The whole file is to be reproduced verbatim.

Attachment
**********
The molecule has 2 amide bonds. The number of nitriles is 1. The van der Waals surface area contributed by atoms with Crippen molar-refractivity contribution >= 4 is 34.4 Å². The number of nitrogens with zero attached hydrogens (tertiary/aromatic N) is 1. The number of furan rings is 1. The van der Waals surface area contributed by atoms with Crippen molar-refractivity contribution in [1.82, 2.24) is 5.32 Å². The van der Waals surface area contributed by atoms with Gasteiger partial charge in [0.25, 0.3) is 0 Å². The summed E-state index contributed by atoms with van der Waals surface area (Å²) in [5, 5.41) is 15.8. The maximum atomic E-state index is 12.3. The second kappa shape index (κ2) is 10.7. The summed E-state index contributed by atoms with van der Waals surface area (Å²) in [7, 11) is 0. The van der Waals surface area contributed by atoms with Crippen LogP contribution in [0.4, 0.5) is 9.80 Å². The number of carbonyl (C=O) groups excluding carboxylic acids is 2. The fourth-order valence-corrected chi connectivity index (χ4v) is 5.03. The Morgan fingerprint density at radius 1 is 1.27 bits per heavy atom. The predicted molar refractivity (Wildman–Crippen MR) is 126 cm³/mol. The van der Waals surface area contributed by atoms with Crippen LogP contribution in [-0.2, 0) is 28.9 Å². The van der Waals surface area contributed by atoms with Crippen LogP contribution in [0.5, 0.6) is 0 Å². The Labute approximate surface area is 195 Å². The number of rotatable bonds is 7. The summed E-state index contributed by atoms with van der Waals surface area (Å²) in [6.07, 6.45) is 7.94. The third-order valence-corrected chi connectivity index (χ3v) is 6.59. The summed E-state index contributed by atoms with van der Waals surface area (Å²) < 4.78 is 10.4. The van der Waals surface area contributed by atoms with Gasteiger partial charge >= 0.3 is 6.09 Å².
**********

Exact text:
The molecule has 2 amide bonds. The number of nitriles is 1. The van der Waals surface area contributed by atoms with Crippen molar-refractivity contribution >= 4 is 34.4 Å². The number of nitrogens with zero attached hydrogens (tertiary/aromatic N) is 1. The number of furan rings is 1. The van der Waals surface area contributed by atoms with Crippen molar-refractivity contribution in [1.82, 2.24) is 5.32 Å². The van der Waals surface area contributed by atoms with Gasteiger partial charge in [0.25, 0.3) is 0 Å². The summed E-state index contributed by atoms with van der Waals surface area (Å²) in [5, 5.41) is 15.8. The maximum atomic E-state index is 12.3. The second kappa shape index (κ2) is 10.7. The summed E-state index contributed by atoms with van der Waals surface area (Å²) in [7, 11) is 0. The van der Waals surface area contributed by atoms with Crippen LogP contribution in [0.4, 0.5) is 9.80 Å². The number of carbonyl (C=O) groups excluding carboxylic acids is 2. The fourth-order valence-corrected chi connectivity index (χ4v) is 5.03. The Morgan fingerprint density at radius 1 is 1.27 bits per heavy atom. The predicted molar refractivity (Wildman–Crippen MR) is 126 cm³/mol. The van der Waals surface area contributed by atoms with Crippen LogP contribution in [-0.2, 0) is 28.9 Å². The van der Waals surface area contributed by atoms with Crippen LogP contribution in [0.5, 0.6) is 0 Å². The Labute approximate surface area is 195 Å². The number of rotatable bonds is 7. The summed E-state index contributed by atoms with van der Waals surface area (Å²) in [6.07, 6.45) is 7.94. The third-order valence-corrected chi connectivity index (χ3v) is 6.59. The summed E-state index contributed by atoms with van der Waals surface area (Å²) < 4.78 is 10.4. The van der Waals surface area contributed by atoms with Gasteiger partial charge >= 0.3 is 6.09 Å².